“Dun du nuh-uuuuhhhh, dun du nuuuuhhhhhh…”
Indiana Jones Parker was twelve years old, with a chip on his shoulder. Being twelve years old, in itself, is enough to allocate an entire bag of Ruffles (or Sweet Onion, Indy’s favorite) to anybody’s shoulder region, what with the girls and the body odor and the sudden realization that everybody in the world except for you is a mondo mo-ron, but Indy’s case was special. He didn’t just have the usual set of well-meaning but woefully misinformed parents, the ones who are always interfering with your social life and never around to drive you places. He had the kind who thought it was a good idea to name their kid Indiana Jones. And at twelve years old, the name had finally caught up with him. He glopped some green paint with vengeful apathy on the chipped wood.
“Dun du nun-uuuuuuuhhh, dun du nuuuhh nuuuhh nuh!”
At first, when he was old enough to understand the kind of stigma his name was likely to invoke, Indy had entertained the notion that it was all some sort of elaborate tease, that on his eleventh birthday Mom and Dad would bring out a cake with some iced message along the lines of “Happy Birthday, Your Name’s Really Steve, Plus Your Myopia Was Actually Hay Fever, Now Go Out There And Enjoy A Balanced And Normal Life (P.S. Aunt Martha Was Adopted, And She’s Been Sent Back)!!!!!” But so sweet a revelation was not meant to be, and he had gone on to be Indiana Jones Parker for two more years, with the promise of six more to come before he could legally change his name and disown his family.
No, the worst part was that it wasn’t a joke, not even a mean-spirited one. His parents had actually figured they were doing him some kind of favor. He smeared the green paint around, letting it lump and dribble where it would. No, it was clear that Mom and Dad, especially Dad, were true Indy-philes. They had a dog named I Hate Snakes, for crying out loud. And a goldfish named Nazi Mystic. They even liked the new one, and the TV shows. There had to be a law somewhere.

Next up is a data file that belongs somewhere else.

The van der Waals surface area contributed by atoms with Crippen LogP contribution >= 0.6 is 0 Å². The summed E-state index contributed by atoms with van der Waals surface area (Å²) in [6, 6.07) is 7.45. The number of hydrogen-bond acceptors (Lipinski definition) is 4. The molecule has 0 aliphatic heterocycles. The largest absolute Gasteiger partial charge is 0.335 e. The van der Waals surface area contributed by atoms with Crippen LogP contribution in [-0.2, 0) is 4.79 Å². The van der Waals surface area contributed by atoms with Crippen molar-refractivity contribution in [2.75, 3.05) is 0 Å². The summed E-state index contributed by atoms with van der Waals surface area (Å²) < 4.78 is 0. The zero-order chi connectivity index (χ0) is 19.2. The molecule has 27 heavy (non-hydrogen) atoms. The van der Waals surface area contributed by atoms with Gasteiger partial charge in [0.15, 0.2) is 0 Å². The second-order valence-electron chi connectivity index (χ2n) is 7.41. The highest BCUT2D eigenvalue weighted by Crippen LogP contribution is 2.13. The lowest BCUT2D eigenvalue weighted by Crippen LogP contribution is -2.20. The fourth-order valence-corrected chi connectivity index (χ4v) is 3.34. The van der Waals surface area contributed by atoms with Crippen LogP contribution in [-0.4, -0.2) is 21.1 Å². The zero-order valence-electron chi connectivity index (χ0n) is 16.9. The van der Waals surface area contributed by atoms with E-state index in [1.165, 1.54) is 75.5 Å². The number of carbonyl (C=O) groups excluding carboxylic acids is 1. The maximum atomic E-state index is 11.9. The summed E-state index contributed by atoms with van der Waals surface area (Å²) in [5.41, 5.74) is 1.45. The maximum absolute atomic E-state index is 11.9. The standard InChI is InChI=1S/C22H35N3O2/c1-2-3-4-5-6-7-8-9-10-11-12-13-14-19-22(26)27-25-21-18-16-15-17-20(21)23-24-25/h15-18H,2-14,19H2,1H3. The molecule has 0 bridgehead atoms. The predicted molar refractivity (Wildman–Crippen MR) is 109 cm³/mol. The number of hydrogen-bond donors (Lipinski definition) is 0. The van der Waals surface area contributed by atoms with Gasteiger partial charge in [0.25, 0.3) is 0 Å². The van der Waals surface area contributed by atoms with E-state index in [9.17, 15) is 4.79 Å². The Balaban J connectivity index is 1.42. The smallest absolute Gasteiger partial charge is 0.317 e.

“Dun du duhn duuuuuuuhnn…”
Realizing too late the tune he was humming, Indy slammed another wet lump of paint against the wall, splattering a little on his shirt and glasses. They’d been watching that movie again last night, and though Indy had turned his own stereo up to eleven and clamped the headphones against his skull, it hadn’t been enough to drown out the sounds of whips cracking, biplanes exploding, and springs squeaking. And worst of all, that tune, that famous tune. Why did it have to be so catchy? It would be stuck in his head for days, weeks even. As a goof, he tried painting his name onto the wall, the new one he’d given himself. It would just be painted over anyway, but it was nice, seeing it up there on the wall. It was something he could imagine seeing tacked on to Daisy Pattinson’s name, some day. She’d never go for “Mrs. Indiana Jones Parker,” that’s for sure.
Screw this, young Indy suddenly thought angrily. “Suddenly” and “angrily” tended to be the adverbs most often applied to his thoughts and actions these days, usually in tandem. So Mom and Dad wanted to ruin his life, ruin his chances of ever getting past first base with a girl, of ever getting a career as anything other than a stunt double, plus they’d given him nearsightedness even though neither of them wore glasses (but Aunt Martha did…), and then what? They asked him to paint the shed. In the middle of this beautiful sunny Saturday, when everyone else was at the mall or watching TV, where was he? Outside, painting a stupid old building green. It wasn’t even a proper building, just four walls and a roof and the big sign that said “Temple of DOOM!” You couldn’t see it from the street or the neighbors’, so who cared what color it was? Indy threw down his paintbrush and stalked away, leaving behind an angry swish of rapidly peeling paint, as well as four simple, wishful, envy-green words, like a spiteful signature:
“BATMAN G.I. JOE PARKER”